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GSA feels ups and downs of politics

Story: Anissa Kroll and Jackie Palmer

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The Gay Straight Alliance has been a functioning club for about four years. In about 2013, now graduate George Davison was the president and the club thrived. But recent events has led to numbers dropping off.
Anywhere from 15 to 20 people currently come to club meetings. When Davidson was was president of GSA, so many people attended there weren’t enough seats for everyone.
“But that was in the midst of a rights movement, like right before gay marriage was legalized,” said senior Zach Whitlock, current co-president of GSA. “People were super into it.”
Whitlock said with the marriage ruling there are many who don’t think they need to fight for gay rights anymore. “And we’re over here like (there’s still) lots to fight for,” Whitlock said.
This year the club also lost its longtime adviser counselor Heather Woodworth. “When she left this fall they didn’t have anyone,” said civics teacher Kathleen Burns. “I taught some of the officers and they came and asked if I would be willing to host the GSA.”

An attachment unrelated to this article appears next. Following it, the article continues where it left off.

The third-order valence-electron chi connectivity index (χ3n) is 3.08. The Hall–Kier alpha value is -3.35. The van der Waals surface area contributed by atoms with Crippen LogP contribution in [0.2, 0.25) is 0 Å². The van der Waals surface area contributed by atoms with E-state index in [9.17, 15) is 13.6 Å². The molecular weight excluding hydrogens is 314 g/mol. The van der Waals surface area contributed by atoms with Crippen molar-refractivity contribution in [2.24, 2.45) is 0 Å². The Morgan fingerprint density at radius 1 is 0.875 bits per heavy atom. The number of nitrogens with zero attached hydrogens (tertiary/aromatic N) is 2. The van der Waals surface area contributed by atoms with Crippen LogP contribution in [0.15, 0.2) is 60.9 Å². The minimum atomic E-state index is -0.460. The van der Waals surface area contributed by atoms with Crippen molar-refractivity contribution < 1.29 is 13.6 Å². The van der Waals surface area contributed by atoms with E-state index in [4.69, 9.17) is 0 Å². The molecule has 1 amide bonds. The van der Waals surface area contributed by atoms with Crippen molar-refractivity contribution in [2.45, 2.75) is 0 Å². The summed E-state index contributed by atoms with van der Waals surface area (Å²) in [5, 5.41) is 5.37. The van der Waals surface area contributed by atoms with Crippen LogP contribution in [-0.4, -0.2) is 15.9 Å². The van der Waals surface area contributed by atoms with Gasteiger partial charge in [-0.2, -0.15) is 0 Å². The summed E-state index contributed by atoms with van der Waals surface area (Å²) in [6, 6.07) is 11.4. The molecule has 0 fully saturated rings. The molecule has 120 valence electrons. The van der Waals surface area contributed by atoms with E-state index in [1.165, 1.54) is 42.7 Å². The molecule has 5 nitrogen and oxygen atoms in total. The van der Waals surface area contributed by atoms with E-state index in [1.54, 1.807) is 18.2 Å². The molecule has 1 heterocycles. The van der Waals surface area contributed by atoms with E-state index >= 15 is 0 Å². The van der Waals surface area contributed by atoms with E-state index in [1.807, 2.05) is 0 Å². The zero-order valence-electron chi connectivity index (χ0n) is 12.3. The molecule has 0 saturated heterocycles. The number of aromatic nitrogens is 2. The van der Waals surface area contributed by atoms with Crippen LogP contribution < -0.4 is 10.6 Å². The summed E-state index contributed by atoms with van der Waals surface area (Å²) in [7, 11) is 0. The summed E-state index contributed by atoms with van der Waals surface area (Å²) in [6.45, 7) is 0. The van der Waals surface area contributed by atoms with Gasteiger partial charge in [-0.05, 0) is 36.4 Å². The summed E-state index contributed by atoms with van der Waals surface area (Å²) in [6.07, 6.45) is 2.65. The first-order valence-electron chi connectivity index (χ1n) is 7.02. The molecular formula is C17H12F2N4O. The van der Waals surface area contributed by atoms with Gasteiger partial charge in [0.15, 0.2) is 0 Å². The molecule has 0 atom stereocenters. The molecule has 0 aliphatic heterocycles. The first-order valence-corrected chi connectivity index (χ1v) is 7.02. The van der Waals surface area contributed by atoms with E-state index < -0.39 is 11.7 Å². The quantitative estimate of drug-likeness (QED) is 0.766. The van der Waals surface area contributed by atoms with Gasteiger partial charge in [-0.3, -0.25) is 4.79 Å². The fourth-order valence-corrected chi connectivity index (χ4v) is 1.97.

But with the recent political uproar, the club is seeing an increase in attendance. With the recent presidential election, more and more people are becoming worried about what will become of the civil rights they have won over the years.
“We have set the foundation of what can become a great club and is a very safe space for a lot of people,” Whitlock said.
With the entire council made up of seniors, they are looking for juniors to replace them next year. “We haven’t really talked about how many people will lead or how many do,” said senior Sydney Pugmire, co-president. “We are hoping that a junior will step up and continue the legacy of the Gay Straight Alliance because we don’t want the club to die out.”

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The student news site of Haslett High School
GSA feels ups and downs of politics